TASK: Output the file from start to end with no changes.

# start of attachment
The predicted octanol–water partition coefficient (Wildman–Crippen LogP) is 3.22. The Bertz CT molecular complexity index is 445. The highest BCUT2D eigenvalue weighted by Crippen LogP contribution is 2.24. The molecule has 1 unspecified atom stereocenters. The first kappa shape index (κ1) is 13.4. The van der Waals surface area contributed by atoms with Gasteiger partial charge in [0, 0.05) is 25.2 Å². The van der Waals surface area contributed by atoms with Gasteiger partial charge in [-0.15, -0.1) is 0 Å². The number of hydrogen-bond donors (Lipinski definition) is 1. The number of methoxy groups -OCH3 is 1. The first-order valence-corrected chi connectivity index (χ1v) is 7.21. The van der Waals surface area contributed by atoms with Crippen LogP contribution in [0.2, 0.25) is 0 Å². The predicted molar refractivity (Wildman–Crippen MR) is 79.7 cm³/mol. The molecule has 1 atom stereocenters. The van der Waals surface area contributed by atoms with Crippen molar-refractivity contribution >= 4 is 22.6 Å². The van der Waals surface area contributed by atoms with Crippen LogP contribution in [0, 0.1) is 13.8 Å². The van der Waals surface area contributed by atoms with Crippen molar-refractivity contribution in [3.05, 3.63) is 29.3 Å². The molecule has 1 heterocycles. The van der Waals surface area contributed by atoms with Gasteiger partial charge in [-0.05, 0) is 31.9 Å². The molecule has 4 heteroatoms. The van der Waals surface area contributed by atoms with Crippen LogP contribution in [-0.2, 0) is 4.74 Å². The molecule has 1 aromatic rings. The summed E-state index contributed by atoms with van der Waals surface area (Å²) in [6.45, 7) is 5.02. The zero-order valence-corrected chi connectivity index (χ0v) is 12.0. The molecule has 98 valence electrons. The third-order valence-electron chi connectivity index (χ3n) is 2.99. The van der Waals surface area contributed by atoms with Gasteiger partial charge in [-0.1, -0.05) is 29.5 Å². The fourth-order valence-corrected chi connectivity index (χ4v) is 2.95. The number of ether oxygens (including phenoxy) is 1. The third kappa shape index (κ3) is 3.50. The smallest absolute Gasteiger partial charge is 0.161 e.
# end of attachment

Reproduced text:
The predicted octanol–water partition coefficient (Wildman–Crippen LogP) is 3.22. The Bertz CT molecular complexity index is 445. The highest BCUT2D eigenvalue weighted by Crippen LogP contribution is 2.24. The molecule has 1 unspecified atom stereocenters. The first kappa shape index (κ1) is 13.4. The van der Waals surface area contributed by atoms with Gasteiger partial charge in [0, 0.05) is 25.2 Å². The van der Waals surface area contributed by atoms with Gasteiger partial charge in [-0.15, -0.1) is 0 Å². The number of hydrogen-bond donors (Lipinski definition) is 1. The number of methoxy groups -OCH3 is 1. The first-order valence-corrected chi connectivity index (χ1v) is 7.21. The van der Waals surface area contributed by atoms with Crippen LogP contribution in [0.2, 0.25) is 0 Å². The predicted molar refractivity (Wildman–Crippen MR) is 79.7 cm³/mol. The molecule has 1 atom stereocenters. The van der Waals surface area contributed by atoms with Crippen molar-refractivity contribution >= 4 is 22.6 Å². The van der Waals surface area contributed by atoms with Crippen LogP contribution in [0, 0.1) is 13.8 Å². The van der Waals surface area contributed by atoms with Crippen molar-refractivity contribution in [3.05, 3.63) is 29.3 Å². The molecule has 1 heterocycles. The van der Waals surface area contributed by atoms with Gasteiger partial charge in [-0.05, 0) is 31.9 Å². The molecule has 4 heteroatoms. The van der Waals surface area contributed by atoms with Crippen LogP contribution in [-0.2, 0) is 4.74 Å². The molecule has 1 aromatic rings. The summed E-state index contributed by atoms with van der Waals surface area (Å²) in [6.45, 7) is 5.02. The zero-order valence-corrected chi connectivity index (χ0v) is 12.0. The molecule has 98 valence electrons. The third-order valence-electron chi connectivity index (χ3n) is 2.99. The van der Waals surface area contributed by atoms with Gasteiger partial charge in [-0.1, -0.05) is 29.5 Å². The fourth-order valence-corrected chi connectivity index (χ4v) is 2.95. The number of ether oxygens (including phenoxy) is 1. The third kappa shape index (κ3) is 3.50. The smallest absolute Gasteiger partial charge is 0.161 e.